I’m sorry, but none of us cares!
I was checking out a “Digital Practice” on Twitter the other day, and their feed was all about them. Even the photos of them picking up litter in the branded T-shirts were all about them. I asked a question on Twitter. Nothing happened.
Control, Control, Control
Some of you will have already switched off from this blog, as no broadcast means loss of control. As one senior marketer recently put it, “We cannot trust the employees to post the right things on social media, so we tightly control everything.”
How can you control the message? I’m sorry, but the genie is out of the bottle. This is what we mean when we talk about digital marketing (I prefer to drop the “digital” and call it just “marketing”) and social selling (I prefer to drop the “social” and call it “selling”).
Maybe some training might help?
The “A Ha” Moment!
The list above of places where I ignore brands is pretty damning. That said, as a customer, it is probably easier to contact me (or anyone else) than at any time ever in history.
Twitter, LinkedIn, Facebook, Instagram, and Snapchat are open 24 hours a day, 365 days a year.
We all love brands—both B2C and B2B—and we all have customers and advocates that would love to interact with us and be part of our community.
Social now reaches across the whole organization, not just sales and marketing, but human resources, finance, purchasing, research and development, returns, after market, supply chain, etc.
Which means it’s a corporate-wide (dare I say, C-suite) issue. Social is both internal and external, and in an age of cloud and standardization (all the IT systems will be the same regardless of company or industry), it will provide you with your competitive advantage.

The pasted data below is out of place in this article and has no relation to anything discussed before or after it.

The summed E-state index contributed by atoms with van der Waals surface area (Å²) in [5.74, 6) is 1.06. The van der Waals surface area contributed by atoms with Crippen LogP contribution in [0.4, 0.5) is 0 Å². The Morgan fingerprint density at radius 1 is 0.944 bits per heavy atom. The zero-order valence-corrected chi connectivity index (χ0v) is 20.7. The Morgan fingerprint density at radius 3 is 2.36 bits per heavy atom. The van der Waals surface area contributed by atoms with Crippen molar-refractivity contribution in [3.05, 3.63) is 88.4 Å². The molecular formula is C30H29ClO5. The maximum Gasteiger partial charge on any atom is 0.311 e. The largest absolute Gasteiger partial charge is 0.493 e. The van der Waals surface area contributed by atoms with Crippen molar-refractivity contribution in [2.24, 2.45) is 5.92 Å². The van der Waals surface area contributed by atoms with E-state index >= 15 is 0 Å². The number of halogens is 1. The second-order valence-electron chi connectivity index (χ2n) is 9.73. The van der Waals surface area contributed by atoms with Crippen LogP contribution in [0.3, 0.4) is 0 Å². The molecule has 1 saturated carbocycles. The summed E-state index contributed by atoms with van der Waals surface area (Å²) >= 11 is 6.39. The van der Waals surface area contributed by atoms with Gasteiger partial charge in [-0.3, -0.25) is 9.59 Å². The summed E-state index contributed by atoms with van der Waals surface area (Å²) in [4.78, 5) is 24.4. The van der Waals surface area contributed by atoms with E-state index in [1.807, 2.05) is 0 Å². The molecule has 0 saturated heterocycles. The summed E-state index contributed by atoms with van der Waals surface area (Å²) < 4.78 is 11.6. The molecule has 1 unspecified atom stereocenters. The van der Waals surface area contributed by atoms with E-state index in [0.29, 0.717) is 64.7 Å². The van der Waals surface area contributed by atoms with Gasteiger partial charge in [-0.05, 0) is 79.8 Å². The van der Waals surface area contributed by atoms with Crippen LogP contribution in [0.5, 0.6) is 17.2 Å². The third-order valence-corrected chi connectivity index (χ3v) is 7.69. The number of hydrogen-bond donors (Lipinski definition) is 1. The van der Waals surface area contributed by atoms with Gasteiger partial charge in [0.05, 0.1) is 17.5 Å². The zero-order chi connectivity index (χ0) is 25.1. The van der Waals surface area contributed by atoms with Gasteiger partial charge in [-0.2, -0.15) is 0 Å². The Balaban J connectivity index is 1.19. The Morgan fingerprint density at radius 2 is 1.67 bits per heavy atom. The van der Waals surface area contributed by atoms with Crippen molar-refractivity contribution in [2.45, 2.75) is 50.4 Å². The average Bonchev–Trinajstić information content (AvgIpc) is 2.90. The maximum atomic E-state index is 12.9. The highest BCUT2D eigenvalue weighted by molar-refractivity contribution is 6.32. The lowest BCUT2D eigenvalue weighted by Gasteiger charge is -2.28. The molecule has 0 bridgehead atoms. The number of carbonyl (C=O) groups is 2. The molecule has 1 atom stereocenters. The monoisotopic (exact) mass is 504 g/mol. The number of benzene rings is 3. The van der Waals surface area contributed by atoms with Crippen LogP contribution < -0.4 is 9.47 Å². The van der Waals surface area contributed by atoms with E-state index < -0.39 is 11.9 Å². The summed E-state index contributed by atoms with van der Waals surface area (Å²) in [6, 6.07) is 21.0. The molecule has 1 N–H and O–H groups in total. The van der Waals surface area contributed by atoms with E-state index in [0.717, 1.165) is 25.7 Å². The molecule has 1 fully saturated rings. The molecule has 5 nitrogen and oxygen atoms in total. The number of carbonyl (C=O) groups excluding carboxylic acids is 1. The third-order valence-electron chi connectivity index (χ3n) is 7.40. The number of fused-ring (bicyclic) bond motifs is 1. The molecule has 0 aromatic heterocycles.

Social Strategy—Got One?
Your organization needs a “top down and bottom up” social strategy that reaches across all departments—where everybody knows what the strategy is, how to interact with customers, the tone of voice, and brand message. Oh, by the way, you could also kill the competition, but don’t tell them I told you.
The Cool Thing Is This
People are more likely to buy from friends—people they have a relationship with, people they have something in common with, and people who have been referred. Build relationships on social, and those people are more likely to buy from you.
(Note: The original version of this article appeared on Curatti. It has been slightly edited and republished with permission from Tim Hughes.)
About the Author
Tim Hughes is co-founder of Digital Leadership Associates, a company that provides support and guidance in all areas of social, as well as social selling. He has been called “an innovator and pioneer” of social selling, and in the recent Onalytica list of the most influential social sellers globally, Tim was number 1. You can tweet Tim @timothy_hughes, read his blog—The Social Selling Network—and download or order his book “Social Selling – Techniques to Influence Buyers and Changemakers” from Amazon.
Copyright: racorn / 123RF Stock Photo
Source: Joanne Black